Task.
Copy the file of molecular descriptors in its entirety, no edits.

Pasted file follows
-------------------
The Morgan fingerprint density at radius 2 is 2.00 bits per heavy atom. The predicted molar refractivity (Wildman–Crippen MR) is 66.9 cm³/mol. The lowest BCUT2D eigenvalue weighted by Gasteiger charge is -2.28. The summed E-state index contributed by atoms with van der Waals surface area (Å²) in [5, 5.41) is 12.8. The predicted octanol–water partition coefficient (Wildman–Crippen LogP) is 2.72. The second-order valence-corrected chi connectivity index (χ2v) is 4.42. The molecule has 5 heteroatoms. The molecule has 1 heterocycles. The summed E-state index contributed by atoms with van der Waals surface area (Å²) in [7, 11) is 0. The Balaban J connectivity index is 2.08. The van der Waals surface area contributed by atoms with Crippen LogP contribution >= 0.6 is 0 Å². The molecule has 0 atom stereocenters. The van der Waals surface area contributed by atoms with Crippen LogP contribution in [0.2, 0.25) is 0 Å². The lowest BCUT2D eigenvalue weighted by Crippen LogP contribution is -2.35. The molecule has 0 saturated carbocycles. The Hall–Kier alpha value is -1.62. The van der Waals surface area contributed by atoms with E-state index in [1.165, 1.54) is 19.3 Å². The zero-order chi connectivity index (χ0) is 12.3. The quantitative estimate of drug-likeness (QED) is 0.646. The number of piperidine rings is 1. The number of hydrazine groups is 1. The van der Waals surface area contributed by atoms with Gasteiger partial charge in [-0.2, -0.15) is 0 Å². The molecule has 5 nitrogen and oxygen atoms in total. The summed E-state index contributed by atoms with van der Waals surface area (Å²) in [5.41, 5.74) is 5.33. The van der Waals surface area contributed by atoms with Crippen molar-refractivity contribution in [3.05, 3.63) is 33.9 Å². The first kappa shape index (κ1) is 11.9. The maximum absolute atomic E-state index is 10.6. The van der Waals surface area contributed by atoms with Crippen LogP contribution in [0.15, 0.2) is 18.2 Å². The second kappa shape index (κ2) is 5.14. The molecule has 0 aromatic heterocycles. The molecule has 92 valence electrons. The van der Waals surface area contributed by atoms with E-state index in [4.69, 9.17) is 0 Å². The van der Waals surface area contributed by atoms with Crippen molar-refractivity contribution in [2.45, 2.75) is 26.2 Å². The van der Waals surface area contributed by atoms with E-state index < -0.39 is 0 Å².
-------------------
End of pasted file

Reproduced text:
The Morgan fingerprint density at radius 2 is 2.00 bits per heavy atom. The predicted molar refractivity (Wildman–Crippen MR) is 66.9 cm³/mol. The lowest BCUT2D eigenvalue weighted by Gasteiger charge is -2.28. The summed E-state index contributed by atoms with van der Waals surface area (Å²) in [5, 5.41) is 12.8. The predicted octanol–water partition coefficient (Wildman–Crippen LogP) is 2.72. The second-order valence-corrected chi connectivity index (χ2v) is 4.42. The molecule has 5 heteroatoms. The molecule has 1 heterocycles. The summed E-state index contributed by atoms with van der Waals surface area (Å²) in [7, 11) is 0. The Balaban J connectivity index is 2.08. The van der Waals surface area contributed by atoms with Crippen LogP contribution >= 0.6 is 0 Å². The molecule has 0 atom stereocenters. The van der Waals surface area contributed by atoms with Crippen LogP contribution in [0.2, 0.25) is 0 Å². The lowest BCUT2D eigenvalue weighted by Crippen LogP contribution is -2.35. The molecule has 0 saturated carbocycles. The Hall–Kier alpha value is -1.62. The van der Waals surface area contributed by atoms with E-state index in [1.165, 1.54) is 19.3 Å². The zero-order chi connectivity index (χ0) is 12.3. The quantitative estimate of drug-likeness (QED) is 0.646. The number of piperidine rings is 1. The number of hydrazine groups is 1. The van der Waals surface area contributed by atoms with Gasteiger partial charge in [-0.2, -0.15) is 0 Å². The molecule has 5 nitrogen and oxygen atoms in total. The summed E-state index contributed by atoms with van der Waals surface area (Å²) in [5.41, 5.74) is 5.33. The van der Waals surface area contributed by atoms with Crippen molar-refractivity contribution in [3.05, 3.63) is 33.9 Å². The first kappa shape index (κ1) is 11.9. The maximum absolute atomic E-state index is 10.6. The van der Waals surface area contributed by atoms with Crippen LogP contribution in [0.15, 0.2) is 18.2 Å². The second kappa shape index (κ2) is 5.14. The molecule has 0 aromatic heterocycles. The molecule has 92 valence electrons. The van der Waals surface area contributed by atoms with E-state index in [4.69, 9.17) is 0 Å². The van der Waals surface area contributed by atoms with Crippen molar-refractivity contribution in [2.45, 2.75) is 26.2 Å². The van der Waals surface area contributed by atoms with E-state index < -0.39 is 0 Å².